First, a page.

Shorttail Stingray, Short-tail Stingray, Smooth Stingray, Pitted
Stingray, Thorntail Stingray.
Synonyms: Dasyatis brevicaudata, Dasyatis
thetidis, Dasyatis matsubarai.
disc; wider than long. Anterior disc margins almost
straight with rounded tips. Snout obtuse. Dorsum smooth, dark brown to dark
purplish-grey with a
diagonal line of small white spots on each pectoral fin from level with the
eyes towards the tail. Ventrum pale, sometimes mottled near the margin. Center
line of tail contains a row raised thorns between base and barb. Beyond
barb/sting, tail tapers
quickly to a short thin whip.
Tail usually shorter
than disc with a short, prominent ventral finfold.
recorded disc width 210cm.
and rocky bottoms often near rocky reefs and continental drop offs. Intertidal
Observed in shallow bays in Australia. More
frequent between 180-480m in South Africa. Seen mating in cave systems in New Zealand.
Temperate seas. Mostly in the southern hemisphere in southeast Africa, Australia
except north coast, New Zealand and southern Oceana.
Also from the Northern Hemisphere around the Japanese archipelago and Eastern
Moves into shallow water in Australia at flood tide to feed. Feeds on bony fishes, bivalves,
squid, and crustaceans.
In NZ males have been observed biting and holding onto the much larger females
pectoral fin for hours at a time. During actual copulation the male flips upside
down under the female and inserts one clasper. He
then beats his pectoral fins up and down and in so doing moves his clasper in
and out of the females cloaca. During maturation males have been observed
nudging the female which may stimulate the birthing process.
Conservation Status: The IUCN lists
the Shorttail Stingray as LEAST CONCERN. This species is taken as bycatch
in trawl, Danish seine, longline and purse seine fisheries, but is most often
discarded, although small quantities are sold in Australia when caught as
bycatch (Lamberth 2006, Last and Stevens 2009). This species is a minor bycatch
component (4.3% of the elasmobranch catch) of the New South Wales commercial
line fishery with approximately 30% of these rays being retained (Macbeth et al.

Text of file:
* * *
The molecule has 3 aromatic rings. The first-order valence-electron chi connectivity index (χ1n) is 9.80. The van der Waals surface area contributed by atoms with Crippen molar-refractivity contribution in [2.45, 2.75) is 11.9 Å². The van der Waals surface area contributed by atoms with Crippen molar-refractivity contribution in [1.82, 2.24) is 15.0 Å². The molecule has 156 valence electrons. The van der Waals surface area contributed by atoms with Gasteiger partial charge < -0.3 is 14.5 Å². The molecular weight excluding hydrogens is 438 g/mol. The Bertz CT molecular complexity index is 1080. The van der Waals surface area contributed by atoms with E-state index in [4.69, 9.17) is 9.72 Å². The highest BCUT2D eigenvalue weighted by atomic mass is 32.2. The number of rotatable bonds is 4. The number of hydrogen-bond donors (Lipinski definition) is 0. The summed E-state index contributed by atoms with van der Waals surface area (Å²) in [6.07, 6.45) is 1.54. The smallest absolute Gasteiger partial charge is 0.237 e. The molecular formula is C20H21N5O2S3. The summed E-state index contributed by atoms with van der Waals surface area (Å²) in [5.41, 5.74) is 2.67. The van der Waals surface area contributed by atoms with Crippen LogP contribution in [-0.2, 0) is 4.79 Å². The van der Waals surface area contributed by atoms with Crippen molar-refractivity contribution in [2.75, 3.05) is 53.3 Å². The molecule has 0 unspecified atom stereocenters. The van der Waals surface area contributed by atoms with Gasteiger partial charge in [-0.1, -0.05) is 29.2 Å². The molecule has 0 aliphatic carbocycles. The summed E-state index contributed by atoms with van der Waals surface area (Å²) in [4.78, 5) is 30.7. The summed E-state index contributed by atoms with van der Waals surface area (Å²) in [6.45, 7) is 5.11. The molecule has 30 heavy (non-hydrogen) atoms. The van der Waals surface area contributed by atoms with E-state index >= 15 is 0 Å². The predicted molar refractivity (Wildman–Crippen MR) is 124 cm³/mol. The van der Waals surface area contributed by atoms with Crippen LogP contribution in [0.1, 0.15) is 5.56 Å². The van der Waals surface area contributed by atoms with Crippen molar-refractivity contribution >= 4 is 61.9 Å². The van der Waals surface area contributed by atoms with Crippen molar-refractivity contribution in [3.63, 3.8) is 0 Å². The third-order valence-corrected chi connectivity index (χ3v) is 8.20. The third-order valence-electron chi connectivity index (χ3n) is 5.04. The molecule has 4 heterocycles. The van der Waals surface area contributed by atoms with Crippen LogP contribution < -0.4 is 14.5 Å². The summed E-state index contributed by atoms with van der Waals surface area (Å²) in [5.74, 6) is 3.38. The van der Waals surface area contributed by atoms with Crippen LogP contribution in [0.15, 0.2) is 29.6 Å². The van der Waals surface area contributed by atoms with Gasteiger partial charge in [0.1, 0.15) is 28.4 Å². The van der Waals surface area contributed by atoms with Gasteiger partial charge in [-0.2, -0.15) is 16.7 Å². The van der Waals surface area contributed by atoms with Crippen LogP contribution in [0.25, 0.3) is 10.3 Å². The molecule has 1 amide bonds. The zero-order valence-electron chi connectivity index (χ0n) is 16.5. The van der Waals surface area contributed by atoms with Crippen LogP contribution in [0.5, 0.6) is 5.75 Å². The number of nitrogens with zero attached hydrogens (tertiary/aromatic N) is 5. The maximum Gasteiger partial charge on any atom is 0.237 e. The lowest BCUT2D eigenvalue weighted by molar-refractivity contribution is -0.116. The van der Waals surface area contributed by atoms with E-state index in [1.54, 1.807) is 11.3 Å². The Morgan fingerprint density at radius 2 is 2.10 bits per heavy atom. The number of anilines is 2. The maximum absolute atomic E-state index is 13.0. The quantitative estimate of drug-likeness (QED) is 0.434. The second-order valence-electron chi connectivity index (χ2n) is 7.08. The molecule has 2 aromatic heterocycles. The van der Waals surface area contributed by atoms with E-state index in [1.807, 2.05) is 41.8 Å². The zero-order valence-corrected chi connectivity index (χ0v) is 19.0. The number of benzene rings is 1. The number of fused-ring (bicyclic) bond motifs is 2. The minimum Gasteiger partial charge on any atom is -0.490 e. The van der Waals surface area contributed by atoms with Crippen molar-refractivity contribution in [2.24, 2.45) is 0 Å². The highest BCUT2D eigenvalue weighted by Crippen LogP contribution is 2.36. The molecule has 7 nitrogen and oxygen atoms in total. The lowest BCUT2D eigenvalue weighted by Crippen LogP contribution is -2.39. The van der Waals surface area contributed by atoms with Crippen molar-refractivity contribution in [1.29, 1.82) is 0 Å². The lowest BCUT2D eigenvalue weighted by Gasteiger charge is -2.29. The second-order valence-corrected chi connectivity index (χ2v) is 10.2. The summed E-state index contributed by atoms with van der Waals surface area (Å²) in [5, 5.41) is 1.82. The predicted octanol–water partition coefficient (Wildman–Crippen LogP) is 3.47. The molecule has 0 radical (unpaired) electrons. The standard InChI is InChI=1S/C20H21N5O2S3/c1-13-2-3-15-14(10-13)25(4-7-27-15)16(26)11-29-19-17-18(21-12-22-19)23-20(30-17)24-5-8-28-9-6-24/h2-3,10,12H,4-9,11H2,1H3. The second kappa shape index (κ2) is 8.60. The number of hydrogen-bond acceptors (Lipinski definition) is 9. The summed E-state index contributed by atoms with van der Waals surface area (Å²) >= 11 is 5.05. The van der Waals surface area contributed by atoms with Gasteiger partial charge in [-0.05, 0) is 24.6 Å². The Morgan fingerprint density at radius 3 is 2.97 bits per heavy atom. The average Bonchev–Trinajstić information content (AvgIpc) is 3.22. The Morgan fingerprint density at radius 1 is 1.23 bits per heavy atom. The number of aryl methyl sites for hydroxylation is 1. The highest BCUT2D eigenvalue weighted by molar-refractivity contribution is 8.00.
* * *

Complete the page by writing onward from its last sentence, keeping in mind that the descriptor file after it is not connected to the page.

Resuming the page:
2009). The species is also taken as bycatch (7% of the elasmobranch catch) in
the Southwest Longline fishery off Western Australia (Jones et al. 2010). An
estimated 88.5 tonnes were caught annually in the Australian Southern and
Eastern Shark and Scalefish Fishery between 2000 and 2006, of which ~5% was
retained for market (Walker and Gason 2007). It is commonly taken by
recreational line fishers, either by surfcasting or line fishing from boats and
sometimes speared or harpooned for sport. It is often released but sometimes
retained for their flesh, or for angling competitions. It is occasionally
captured in beach meshing/shark control gear off South Africa. Commercial and
recreational fishers regularly amputate stingrays' tails before releasing them
to reduce the risk of injury. The relatively large number of Short-tail
Stingrays seen by divers without tails suggests they survive capture and release
well. A small number of rays are caught for exhibition in public aquaria.
Roe Reef, Rottnest Island, Western Austra
Matsubara's Stingray (Dasyatis matsubarai) has a very similar appearance
including the rows of white spots, but is only known from Japan and possibly
to divers: The shorttail stingray moves away when approached but may
ignore divers when concentrating on mating.
logistics: Although I have seen
Shorttail rays on almost every dive at Rottnest Island I found these big rays
very unapproachable. A far better location to try would be the Poor
Knights Marine Reserve off of New Zealand where hundreds of Shorttail stingrays
Congregate to mate each summer.
Duffy, C.A.J., Paul, L.J.
& Chin, A. 2016. Bathytoshia brevicaudata. The IUCN Red List of Threatened
Species 2016: e.T41796A68618154. http://dx.doi.org/10.2305/IUCN.UK.2016-1.RLTS.T41796A68618154.en.
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